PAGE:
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Page 319 of Novels, stories, sketches, and poems of Thomas Nelson Page (vol. 12)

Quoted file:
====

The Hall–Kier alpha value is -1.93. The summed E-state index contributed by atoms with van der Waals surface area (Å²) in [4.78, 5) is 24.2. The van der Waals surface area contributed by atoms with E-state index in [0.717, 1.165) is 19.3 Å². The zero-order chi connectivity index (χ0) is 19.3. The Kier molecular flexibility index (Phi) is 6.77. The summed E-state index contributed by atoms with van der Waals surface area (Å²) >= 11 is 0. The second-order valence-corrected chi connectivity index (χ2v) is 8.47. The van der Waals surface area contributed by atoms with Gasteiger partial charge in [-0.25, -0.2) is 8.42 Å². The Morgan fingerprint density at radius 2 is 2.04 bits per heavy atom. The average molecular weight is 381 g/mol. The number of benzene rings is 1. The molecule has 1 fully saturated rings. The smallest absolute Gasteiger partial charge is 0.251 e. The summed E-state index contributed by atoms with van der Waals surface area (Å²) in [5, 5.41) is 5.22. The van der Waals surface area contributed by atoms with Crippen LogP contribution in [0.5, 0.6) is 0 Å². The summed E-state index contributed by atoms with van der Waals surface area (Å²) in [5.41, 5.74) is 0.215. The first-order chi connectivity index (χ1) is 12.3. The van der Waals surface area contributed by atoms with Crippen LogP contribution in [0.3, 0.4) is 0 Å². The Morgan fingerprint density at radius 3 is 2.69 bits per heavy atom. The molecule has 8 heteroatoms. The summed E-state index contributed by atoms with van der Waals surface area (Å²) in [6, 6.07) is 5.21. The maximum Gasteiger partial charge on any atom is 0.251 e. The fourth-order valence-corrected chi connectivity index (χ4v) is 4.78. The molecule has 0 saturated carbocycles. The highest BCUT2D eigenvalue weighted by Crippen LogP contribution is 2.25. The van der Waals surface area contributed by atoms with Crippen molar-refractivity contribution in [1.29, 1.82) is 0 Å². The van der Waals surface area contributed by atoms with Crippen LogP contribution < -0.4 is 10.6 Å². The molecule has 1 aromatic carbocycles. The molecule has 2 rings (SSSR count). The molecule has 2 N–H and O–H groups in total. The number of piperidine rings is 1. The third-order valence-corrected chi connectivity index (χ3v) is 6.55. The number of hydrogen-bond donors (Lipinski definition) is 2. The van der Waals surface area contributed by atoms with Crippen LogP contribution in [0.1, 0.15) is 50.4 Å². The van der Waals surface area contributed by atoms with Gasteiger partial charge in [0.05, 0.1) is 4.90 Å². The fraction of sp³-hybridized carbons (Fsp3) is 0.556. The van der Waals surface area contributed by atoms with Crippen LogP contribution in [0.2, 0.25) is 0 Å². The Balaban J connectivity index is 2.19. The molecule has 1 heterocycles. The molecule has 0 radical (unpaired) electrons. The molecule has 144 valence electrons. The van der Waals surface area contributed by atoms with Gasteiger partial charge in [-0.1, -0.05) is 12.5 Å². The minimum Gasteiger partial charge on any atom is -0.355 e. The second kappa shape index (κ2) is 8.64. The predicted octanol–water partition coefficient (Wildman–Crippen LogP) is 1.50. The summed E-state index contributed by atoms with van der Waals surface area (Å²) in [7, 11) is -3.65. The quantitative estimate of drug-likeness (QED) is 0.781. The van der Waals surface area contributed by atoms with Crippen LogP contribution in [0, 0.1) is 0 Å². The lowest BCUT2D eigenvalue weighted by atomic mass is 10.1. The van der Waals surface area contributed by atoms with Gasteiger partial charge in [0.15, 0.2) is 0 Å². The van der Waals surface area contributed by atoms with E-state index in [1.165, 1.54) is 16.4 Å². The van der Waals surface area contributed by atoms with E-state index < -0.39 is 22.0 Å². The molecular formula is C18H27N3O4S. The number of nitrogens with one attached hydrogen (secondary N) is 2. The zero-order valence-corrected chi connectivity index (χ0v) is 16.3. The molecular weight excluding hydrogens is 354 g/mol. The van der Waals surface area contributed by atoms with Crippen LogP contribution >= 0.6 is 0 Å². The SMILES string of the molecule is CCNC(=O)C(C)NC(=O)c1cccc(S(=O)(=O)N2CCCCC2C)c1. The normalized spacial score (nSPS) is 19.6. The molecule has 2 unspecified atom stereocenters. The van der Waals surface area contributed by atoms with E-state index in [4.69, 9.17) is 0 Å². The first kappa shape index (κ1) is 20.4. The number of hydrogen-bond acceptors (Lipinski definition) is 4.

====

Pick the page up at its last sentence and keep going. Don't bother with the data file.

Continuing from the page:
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THE OLD-TIME NEGRO to the fact that the servants were always con- sidered in such matters. This awe of the butler in, his grandeur often did not pass away with youth. He both de- manded and received his due respect even from grown members of the family. Of one that I knew it is told now by gray-headed men how, on occasion, long after they were grown, he would correct their manners, even at table, by a little rap on the head and a whispered reproof, as he leaned over them to place a dish. And I never knew one who did not retain his position of influence and exercise his right of admonition. I have known butlers to take upon themselves the responsibility of saying what young gentle- men should be admitted as visitors at the house, and to whom the ladies slould be denied. In fact, every wise young man used to be at pains to make friends with the old servants, for they were a sagacious class and their influence in the household was not inconsiderable. They had an intuitive knowledge, which amounted to an instinct, for "winnowing the grain from the chaff," and they knew a "gent'man" at sight. Their acute and caustic comments have wrecked the chances of many an aspiring young suitor who failed to meet with their approval. 319

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